Some online communities have moderators, who can play a fundamental role in the community. They can flag inappropriate items, edit and format questions and comments. The can also close questions or put them on hold. If part of the problem with Connect is the signal/noise ratio, more power to moderators is a possible answer.

Can PASS help?

In this post, Kevin Kline says that one of the ways that PASS should improve itself could be playing a better role in advocacy, telling Microsoft what are the features we really would like to see in SQL Server vNext and what are the bugs we really need to get fixed in the product. The idea is that Microsoft would (or at least should) listen more attentively to a whole community of users rather than to single individuals.

It’s a great idea and I think that PASS should really go for it. Unfortunately, something like that will never substitute Connect, because it’s a platform to collect feedback for all Microsoft products and not only for SQL Server. Moreover, how PASS is planning to gather the user feedback is still unclear: would it be using a voting system like Connect’s? How would that be different from Connect itself then?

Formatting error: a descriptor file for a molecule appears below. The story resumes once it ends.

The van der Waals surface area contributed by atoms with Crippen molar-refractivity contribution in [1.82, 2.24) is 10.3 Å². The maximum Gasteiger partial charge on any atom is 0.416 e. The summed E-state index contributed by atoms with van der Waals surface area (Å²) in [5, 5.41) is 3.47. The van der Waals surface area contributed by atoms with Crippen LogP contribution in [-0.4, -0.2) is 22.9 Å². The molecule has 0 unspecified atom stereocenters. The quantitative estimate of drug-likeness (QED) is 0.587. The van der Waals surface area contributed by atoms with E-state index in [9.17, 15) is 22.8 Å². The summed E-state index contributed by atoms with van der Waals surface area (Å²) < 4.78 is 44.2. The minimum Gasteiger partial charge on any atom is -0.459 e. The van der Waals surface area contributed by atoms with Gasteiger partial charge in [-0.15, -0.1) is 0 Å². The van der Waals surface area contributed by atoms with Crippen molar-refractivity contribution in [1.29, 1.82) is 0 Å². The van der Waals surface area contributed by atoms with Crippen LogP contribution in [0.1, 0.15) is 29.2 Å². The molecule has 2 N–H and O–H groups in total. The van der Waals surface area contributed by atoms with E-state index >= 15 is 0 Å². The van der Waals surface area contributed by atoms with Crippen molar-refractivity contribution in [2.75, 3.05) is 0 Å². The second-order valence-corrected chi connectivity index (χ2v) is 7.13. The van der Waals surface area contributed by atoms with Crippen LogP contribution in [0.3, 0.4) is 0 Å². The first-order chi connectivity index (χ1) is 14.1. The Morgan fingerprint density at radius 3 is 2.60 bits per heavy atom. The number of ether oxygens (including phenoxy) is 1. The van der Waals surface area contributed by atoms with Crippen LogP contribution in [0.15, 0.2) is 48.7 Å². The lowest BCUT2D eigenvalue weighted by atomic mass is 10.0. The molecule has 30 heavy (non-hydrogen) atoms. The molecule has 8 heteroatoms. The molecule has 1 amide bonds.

Speed matters

Another thing that I think drives people away from Connect is its dreadful slowness. Connect is slow and nobody uses slow sites. It seems to be getting better lately, but we’re still not there. StackOverflow is probably using a fraction of Microsoft’s hardware and money to run all the StackExchange network at the speed of light. Part of its success is the responsiveness and Connect has a long way to go to catch up.

Bottom line

Connect has its issues, we all know it, but it’s not all Microsoft’s fault. The individual users can do something to improve the quality of the feedback and they definitely should. Everybody can start now! More votes means more attention, less votes means less love. Simple and straightforward.

On the other hand, the communities can contribute too. How they can contribute is not clear yet, but some communities (like PASS) have lots of people that volunteer and make their voice heard. It would really be a shame if that voice got lost.

Microsoft, please do your part. Users and communities want to contribute: help yourself by helping them and you won’t regret it. Responsiveness is the keyword here: we need a more responsive site and more responsive support engineers.

Who’s up to the challenge?